Initial settlement through land grants destined the majority of Cape Verdeans to varying states of poverty, destitution, and dependence. The island of Santiago was divided between Diogo Gomes and its codiscoverer, Antonio di Noli; their families retained rights over the island for 130 years. While initial settlement took place upon discovery, it was through slavery that the islands became populated. The first capital was Ribeira Grande (now known as Cidade Velha), abandoned with the economic decline and the self-liberation of slaves on Santiago. Praia, on the island of Santiago, became the capital. Slaves (domestic servants and plantation workers) escaped into the interior, especially on Santiago. They established communities that traded with white settlers. In the mid-nineteenth century freed slaves became small peasants on marginal land and landless laborers. Famines ravaged the population in 1770, 1830, and a generation later. Each time between 40 and 50 percent of the population perished. At the turn of the twentieth century, another drought struck with accompanying famine, killing 25 percent of the population.
The first settlements were created on Santiago in 1462. Sugar plantations were planned, modeled after those of the island of Madeira. Santiago residents were granted exclusive rights to the slave trade along the section of the Guinea coast nearest to the island because their lands were unable to produce sugar for the export market. Portuguese colonial landlords and merchants on the African mainland prevented Cape Verdean economic expansion. Cape Verdean smuggling developed as an important social and economic activity in response to this trade restriction.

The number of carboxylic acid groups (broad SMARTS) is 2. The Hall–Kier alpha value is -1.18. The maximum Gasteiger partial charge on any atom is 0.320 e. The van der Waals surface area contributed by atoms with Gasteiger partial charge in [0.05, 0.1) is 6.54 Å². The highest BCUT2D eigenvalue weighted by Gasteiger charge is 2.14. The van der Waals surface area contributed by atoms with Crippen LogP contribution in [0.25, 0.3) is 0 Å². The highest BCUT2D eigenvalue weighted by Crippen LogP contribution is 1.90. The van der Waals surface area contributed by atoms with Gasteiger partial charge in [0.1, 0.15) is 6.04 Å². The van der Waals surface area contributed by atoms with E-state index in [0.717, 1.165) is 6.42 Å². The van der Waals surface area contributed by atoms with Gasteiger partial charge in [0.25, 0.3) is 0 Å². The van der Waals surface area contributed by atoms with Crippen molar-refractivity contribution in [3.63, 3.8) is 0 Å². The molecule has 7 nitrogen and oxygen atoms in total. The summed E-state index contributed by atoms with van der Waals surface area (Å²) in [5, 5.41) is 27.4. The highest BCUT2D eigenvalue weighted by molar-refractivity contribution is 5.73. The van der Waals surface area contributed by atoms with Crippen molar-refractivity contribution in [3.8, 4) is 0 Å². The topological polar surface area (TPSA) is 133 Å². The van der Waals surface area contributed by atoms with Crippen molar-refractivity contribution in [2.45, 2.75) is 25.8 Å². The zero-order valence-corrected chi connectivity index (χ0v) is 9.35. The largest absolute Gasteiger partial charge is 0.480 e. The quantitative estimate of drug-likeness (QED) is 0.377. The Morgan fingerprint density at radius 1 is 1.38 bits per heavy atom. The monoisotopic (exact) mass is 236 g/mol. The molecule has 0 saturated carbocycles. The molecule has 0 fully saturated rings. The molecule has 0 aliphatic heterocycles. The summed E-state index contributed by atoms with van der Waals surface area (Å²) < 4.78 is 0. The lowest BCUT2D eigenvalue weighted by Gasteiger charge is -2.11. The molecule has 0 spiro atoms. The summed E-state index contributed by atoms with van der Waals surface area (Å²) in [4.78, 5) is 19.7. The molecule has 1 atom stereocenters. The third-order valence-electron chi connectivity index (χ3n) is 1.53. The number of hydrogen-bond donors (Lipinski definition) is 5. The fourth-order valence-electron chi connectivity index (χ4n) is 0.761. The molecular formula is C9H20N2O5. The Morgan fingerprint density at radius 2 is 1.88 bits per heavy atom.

Lançado merchants were active along the Guinea coast. Initially they were primarily Jews and then increasingly mulattoes. They also settled along the Gambia River and in Sierra Leone.
Piracy and attacks by foreign flotillas destroyed coastal towns, forcing many of those who survived to flee and settle in the interior.
Droughts shaped Cape Verdean settlement patterns, forcing people to move to areas of relative plenty. Furna, a town on Brava, was created in such a fashion. Droughts forced peasants into cities to obtain alms or public relief, creating shantytowns. Droughts also were responsible for longterm labor migration, following the extension of the Portuguese Empire. For example, Cape Verdean men and women went to the notorious labor camps in the cacao plantations of Sao Tome and Principe.
Sharecropping patterns have changed little since emancipation from slavery and, since independence in 1975, have been defined by absentee landlordism. In practice, though no longer by law, civil authorities usually reinforced traditional patterns of race and class differentiation. The black or mulatto peasant or laborer was as vulnerable to brutality from the police, under the direction of the administrator, as from the landlords. About 90 percent of the Cape Verdeans work as peasants, laborers, or fishers.